Lucy Jones has plunged headfirst into the bitterest dispute in Britain. Nothing is more astonishing than the virulence of the Great British Fox Debate. Before I make any further comment, I must declare an interest. I worked for ten years as a gamekeeper and have killed my share of foxes. I am therefore on the side of the Brutes. Reading between the lines, I conclude that Jones is, at heart, on the side of the Saints. She has nonetheless written a commendably impartial book.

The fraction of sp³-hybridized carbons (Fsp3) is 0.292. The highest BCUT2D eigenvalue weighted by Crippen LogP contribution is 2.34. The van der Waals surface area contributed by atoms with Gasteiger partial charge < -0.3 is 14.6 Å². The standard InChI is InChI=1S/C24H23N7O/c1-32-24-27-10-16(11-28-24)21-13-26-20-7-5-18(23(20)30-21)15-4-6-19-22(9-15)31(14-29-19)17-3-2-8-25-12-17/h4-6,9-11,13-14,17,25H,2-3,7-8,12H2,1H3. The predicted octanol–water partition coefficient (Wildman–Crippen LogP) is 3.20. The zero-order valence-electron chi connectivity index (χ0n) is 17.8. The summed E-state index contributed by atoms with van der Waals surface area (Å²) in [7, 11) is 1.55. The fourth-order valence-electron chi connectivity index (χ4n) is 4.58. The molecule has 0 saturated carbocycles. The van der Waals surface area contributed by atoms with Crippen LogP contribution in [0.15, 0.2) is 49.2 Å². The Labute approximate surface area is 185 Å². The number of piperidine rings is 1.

Those who support fox control, in particular the hunting community, are on the defensive. They feel misunderstood and under assault, and their grievances are sometimes expressed intemperately. Hunt supporters have used violence – sometimes provoked, sometimes gratuitous. But the continual, extensive lawbreaking by hunt saboteurs during the 1980s and 1990s went almost entirely unpunished, and this is a powerful factor in making many country people feel that they have been placed outside the law, at the mercy of their urban detractors.